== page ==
Several years ago, liberals made the decision to refer to a the idea of a government-run plan as a “public option,” because “public” tests better with people than “government,” and the term “option” emphasizes choice. Evidently, Sen. Jay Rockefeller doesn’t think the term “public option” is very effective, either. Instead, he calls his version of the government plan a “consumer choice plan.” But a government-run plan by any other name, would still be a health insurance plan run by the federal government and designed with the objective to drive private insurers out of business over time.
The Finance Committee hearings are starting to display the Democrats’ intra-party rift over the creation of a government-run plan.
Sen. Kent Conrad argued that an amendment proposed by Jay Rockefeller that would create a government-run plan that would set reimbursement rates at Medicare levels would bankrupt every hospital in his home state of North Dakota. Instead, Conrad favors creating tax exempt non-profit insurers, or co-ops.
Rockefeller called Conrad’s claim about the threat to hospitals “nonsense.”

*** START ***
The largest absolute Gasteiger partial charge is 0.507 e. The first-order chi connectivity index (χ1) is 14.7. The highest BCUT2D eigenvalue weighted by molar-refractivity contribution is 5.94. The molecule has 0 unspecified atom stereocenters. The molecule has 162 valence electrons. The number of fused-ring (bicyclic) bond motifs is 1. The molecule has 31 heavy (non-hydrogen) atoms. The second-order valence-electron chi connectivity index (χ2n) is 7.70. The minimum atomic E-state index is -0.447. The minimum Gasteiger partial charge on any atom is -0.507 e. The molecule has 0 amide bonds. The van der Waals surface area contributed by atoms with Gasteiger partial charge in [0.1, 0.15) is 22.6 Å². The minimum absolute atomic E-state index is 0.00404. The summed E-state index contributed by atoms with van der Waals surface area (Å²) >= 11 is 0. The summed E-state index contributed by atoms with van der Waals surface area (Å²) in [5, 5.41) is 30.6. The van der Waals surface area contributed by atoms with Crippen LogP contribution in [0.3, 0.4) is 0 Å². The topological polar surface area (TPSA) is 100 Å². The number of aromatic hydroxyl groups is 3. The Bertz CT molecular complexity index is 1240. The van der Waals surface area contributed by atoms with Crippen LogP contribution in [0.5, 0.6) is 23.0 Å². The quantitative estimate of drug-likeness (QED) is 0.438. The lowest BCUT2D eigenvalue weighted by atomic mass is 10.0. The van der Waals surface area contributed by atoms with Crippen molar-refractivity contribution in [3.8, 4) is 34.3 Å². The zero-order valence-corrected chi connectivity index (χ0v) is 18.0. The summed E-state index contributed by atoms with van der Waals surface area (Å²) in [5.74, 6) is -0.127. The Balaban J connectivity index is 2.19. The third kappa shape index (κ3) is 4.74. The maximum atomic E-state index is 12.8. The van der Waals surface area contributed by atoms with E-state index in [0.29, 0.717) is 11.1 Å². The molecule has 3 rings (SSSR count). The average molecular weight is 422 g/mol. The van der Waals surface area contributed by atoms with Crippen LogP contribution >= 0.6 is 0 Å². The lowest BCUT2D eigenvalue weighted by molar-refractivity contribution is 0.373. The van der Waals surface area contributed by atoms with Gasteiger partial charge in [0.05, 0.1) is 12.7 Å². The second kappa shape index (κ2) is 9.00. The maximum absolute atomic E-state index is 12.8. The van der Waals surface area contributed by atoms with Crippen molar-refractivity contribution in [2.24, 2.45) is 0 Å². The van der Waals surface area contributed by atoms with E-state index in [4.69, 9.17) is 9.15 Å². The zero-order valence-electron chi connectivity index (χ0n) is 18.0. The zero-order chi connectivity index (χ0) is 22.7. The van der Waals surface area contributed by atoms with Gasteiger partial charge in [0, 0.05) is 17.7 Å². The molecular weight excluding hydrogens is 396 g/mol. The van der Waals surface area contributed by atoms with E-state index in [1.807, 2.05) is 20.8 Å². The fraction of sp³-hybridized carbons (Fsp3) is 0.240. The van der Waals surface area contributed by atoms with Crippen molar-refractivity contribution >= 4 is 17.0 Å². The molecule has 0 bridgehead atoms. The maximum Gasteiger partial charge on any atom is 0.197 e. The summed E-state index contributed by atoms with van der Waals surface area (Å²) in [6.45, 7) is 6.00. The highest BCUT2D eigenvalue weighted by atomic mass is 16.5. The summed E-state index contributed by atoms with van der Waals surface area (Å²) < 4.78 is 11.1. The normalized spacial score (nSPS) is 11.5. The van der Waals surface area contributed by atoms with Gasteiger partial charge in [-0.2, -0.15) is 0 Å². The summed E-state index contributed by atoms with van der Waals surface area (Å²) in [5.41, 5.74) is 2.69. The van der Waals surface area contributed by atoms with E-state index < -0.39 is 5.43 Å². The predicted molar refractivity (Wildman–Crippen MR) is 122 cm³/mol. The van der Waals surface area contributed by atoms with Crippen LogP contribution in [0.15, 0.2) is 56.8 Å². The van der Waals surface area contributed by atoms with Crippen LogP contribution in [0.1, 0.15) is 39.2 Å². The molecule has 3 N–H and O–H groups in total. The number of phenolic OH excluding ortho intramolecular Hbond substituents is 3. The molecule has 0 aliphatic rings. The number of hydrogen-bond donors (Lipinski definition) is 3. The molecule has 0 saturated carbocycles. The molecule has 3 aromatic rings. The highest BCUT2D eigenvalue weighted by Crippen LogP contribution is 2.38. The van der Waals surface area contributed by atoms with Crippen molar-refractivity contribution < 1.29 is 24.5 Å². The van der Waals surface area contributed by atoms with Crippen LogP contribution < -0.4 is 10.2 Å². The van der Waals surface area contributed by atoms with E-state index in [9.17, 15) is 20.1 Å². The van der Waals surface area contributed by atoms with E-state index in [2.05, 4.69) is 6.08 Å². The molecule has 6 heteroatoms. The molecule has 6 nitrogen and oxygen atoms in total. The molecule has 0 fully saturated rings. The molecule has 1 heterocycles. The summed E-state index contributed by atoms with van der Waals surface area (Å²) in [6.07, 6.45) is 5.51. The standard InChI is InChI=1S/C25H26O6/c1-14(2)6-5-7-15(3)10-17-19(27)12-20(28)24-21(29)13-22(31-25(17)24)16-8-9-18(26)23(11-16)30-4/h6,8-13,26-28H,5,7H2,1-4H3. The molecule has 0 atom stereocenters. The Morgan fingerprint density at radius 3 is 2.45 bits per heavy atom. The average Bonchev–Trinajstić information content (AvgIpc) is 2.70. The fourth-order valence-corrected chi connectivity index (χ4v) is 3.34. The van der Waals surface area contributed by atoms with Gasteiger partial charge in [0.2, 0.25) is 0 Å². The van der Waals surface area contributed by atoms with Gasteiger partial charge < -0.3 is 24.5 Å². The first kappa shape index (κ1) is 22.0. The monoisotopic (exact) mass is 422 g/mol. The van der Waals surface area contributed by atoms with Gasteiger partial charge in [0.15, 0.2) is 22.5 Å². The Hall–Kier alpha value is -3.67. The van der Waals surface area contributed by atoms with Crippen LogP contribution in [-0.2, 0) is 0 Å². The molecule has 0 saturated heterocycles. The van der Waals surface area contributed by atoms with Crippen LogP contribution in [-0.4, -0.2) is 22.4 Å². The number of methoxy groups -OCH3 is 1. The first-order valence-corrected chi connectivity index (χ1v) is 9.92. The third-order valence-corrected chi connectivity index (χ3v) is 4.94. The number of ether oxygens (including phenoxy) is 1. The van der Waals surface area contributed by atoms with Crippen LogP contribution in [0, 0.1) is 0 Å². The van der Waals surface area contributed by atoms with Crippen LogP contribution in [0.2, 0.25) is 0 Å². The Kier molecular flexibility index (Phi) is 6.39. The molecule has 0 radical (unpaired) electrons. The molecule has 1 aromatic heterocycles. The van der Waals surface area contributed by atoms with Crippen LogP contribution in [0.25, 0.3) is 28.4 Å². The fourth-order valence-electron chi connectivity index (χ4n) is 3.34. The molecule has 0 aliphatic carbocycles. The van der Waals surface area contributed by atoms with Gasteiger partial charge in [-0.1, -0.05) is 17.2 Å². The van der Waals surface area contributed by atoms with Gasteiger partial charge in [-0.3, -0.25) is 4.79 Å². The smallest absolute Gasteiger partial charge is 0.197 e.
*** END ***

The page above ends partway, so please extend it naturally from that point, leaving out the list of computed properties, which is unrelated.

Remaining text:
The Rockefeller amendment would force any doctor who accepts Medicare to also accept the new government plan for the first two years, after which point the doctors and hospitals could opt out of the government plan, and the Department of Health and Human Services would negotiate rates with doctors and hospitals.
By making it optional after two years, Rockefeller tried to argue that it isn’t coercive. And he also strained to make the argument that even though the plan would be administered by the federal government, that it wouldn’t be government-run.
Judging by the debate so far, it seems that the Rockefeller amendment will be defeated easily. After that, the committee will consider an amendment by Sen. Chuck Schumer that would create a government plan that would not set payment levels at Medicare rates.
Sen. Jay Rockefeller, arguing this morning in favor of amending the Senate Finance Committee bill to include a government-run health care plan, claimed that his approach would have been supported by the intellectual father of capitalism, Adam Smith.
Rockefeller blasted the current draft of the bill, authored by committee Chairman Max Baucus, for being a massive handout to insurers. Insurers would get a half a billion dollars in subsidies, he said, and though the bill imposes a raft of new regulations on the industry, they’d easily be able to get around them if there weren’t a government-run plan to keep them in check.